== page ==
SELF HELP RESOURCE - Parenting / General


The topic of child sexual abuse (CSA) has been brought to our attention. Though the known incidents of CSA seem to be on the rise, fortunately, the resources to deal with it have increased as well. New curriculum has been introduced into schools to build awareness, and school safety measures have been expanded to create a safer environment for children. For the individual who is a survivor of CSA, there is psychological counseling and plenty of information available to equip a person to make sense of and deal with the long-term effects of their experience.

When a child has a bad day at school, gets ignored by a friend, or did not do well on a test, they may willingly talk about it to a parent. However, most children will not talk about CSA. There are various reasons for this. They may know something wrong happened to them but they may fear the parent’s reaction. Some are scared they will not be believed or that they have done something bad and might be punished for it. A child may have been sworn to secrecy by the abuser. If the abuser is known to the child, the child may not want to betray that person by telling on them.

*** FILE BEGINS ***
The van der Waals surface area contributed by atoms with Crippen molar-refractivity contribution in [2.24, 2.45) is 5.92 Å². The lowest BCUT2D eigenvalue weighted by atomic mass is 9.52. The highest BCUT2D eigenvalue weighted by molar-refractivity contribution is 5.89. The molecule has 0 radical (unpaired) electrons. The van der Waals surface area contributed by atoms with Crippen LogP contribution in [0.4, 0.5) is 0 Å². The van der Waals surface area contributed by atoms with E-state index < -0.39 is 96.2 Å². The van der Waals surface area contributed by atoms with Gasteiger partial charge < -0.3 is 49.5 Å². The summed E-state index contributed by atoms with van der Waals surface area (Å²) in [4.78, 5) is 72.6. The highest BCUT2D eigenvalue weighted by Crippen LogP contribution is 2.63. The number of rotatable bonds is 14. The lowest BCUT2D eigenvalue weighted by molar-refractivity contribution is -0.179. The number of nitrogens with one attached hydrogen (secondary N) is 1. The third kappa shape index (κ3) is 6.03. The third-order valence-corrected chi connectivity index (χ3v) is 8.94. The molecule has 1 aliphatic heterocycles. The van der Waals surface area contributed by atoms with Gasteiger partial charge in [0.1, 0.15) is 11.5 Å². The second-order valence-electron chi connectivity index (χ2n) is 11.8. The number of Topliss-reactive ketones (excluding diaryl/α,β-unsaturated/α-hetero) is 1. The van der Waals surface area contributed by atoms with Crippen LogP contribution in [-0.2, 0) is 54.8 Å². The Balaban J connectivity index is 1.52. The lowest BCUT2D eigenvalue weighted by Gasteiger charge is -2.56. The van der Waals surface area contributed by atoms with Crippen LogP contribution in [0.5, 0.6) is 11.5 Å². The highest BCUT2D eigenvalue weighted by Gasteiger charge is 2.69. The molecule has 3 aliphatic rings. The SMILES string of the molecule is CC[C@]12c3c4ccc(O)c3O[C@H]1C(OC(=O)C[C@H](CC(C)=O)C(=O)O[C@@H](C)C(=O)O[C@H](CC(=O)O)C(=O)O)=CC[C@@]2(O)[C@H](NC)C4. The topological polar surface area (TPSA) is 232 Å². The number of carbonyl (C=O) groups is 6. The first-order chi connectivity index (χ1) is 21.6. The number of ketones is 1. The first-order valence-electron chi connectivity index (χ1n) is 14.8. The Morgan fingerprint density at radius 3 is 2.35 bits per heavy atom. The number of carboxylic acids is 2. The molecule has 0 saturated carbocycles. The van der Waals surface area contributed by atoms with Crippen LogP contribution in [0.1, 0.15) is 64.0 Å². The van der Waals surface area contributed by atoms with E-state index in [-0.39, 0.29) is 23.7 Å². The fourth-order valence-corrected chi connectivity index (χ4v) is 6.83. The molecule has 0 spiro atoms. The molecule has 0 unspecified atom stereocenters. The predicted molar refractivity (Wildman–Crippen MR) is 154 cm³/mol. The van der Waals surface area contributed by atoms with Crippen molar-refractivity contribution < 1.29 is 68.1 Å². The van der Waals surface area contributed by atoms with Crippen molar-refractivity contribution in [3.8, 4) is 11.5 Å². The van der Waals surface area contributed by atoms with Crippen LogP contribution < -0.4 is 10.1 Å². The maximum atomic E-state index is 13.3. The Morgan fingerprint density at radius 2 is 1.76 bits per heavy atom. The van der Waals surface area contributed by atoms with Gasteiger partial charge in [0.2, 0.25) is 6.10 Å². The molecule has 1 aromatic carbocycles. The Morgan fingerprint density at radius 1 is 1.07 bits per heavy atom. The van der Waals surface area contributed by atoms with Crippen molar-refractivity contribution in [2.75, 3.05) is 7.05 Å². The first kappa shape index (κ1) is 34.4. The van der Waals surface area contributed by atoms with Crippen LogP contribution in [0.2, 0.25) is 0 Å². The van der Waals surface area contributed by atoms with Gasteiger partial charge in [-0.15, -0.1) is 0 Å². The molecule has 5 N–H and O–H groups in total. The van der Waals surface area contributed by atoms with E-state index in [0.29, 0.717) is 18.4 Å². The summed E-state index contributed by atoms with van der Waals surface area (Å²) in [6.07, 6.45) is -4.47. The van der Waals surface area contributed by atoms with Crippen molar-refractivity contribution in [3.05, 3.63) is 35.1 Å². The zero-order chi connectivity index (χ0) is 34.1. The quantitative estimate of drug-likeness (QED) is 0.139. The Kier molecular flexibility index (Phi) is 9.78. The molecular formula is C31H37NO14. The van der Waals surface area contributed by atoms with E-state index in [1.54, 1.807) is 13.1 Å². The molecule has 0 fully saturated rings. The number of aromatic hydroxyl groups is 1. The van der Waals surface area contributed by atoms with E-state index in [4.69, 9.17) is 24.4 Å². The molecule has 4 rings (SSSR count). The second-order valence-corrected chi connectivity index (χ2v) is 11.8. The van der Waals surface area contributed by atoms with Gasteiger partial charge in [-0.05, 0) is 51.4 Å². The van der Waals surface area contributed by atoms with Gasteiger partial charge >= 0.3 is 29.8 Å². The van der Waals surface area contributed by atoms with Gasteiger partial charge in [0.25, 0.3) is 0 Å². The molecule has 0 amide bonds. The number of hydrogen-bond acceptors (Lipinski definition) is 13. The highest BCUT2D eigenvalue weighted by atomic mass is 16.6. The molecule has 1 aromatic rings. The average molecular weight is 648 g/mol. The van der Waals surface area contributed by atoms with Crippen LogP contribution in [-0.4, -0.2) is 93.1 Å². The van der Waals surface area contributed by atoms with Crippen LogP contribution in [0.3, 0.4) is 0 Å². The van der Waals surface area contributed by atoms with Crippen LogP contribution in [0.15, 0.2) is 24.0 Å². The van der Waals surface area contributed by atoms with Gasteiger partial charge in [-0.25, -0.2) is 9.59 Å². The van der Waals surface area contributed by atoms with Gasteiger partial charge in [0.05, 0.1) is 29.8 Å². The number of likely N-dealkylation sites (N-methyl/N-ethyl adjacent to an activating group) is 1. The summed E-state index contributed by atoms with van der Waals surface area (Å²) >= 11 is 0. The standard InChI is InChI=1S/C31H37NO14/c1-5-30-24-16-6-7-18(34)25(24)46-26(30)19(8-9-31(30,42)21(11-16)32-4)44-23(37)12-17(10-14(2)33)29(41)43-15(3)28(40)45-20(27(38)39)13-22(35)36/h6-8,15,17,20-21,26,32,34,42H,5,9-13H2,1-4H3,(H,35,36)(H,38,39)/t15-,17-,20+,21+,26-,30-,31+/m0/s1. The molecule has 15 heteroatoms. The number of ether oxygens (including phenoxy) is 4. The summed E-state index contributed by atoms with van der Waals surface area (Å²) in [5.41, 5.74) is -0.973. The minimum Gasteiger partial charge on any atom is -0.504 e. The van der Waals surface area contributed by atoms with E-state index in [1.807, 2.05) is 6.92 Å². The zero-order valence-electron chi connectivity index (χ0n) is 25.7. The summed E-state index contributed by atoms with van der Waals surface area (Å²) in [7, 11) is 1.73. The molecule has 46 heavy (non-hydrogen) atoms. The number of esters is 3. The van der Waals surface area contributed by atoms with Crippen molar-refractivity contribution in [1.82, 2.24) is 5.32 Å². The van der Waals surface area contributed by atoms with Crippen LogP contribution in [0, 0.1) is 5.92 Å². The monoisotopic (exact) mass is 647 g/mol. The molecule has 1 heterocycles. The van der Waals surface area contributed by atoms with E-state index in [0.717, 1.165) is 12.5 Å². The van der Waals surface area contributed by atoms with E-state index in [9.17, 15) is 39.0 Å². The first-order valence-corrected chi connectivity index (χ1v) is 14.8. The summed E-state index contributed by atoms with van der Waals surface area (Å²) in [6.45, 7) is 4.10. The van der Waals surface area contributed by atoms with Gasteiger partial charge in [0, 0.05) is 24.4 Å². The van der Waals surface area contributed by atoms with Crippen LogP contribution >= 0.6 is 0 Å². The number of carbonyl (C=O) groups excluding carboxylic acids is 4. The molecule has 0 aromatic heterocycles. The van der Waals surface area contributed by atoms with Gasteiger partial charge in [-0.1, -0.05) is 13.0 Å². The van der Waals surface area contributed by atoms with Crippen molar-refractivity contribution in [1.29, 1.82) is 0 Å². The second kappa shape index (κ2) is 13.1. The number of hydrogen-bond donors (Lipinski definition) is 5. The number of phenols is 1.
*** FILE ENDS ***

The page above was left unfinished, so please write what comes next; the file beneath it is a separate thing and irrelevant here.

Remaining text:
The impact of child abuse is varied. Common emotions the child would feel are shame, anger at the abuser and perhaps anger at those who could have protected the child but did not, helplessness, fear, etc. Some children act out, turning their emotions into aggression. Others withdraw into themselves and become quiet and moody, unable to trust others.  Because CSA violates a child’s healthy sense of boundaries, they child may struggle with relationships later in life. Suffice it to say the impact of CSA on a child’s life is complex.

To learn more about CSA and for practical steps you can take to protect your children, click here.

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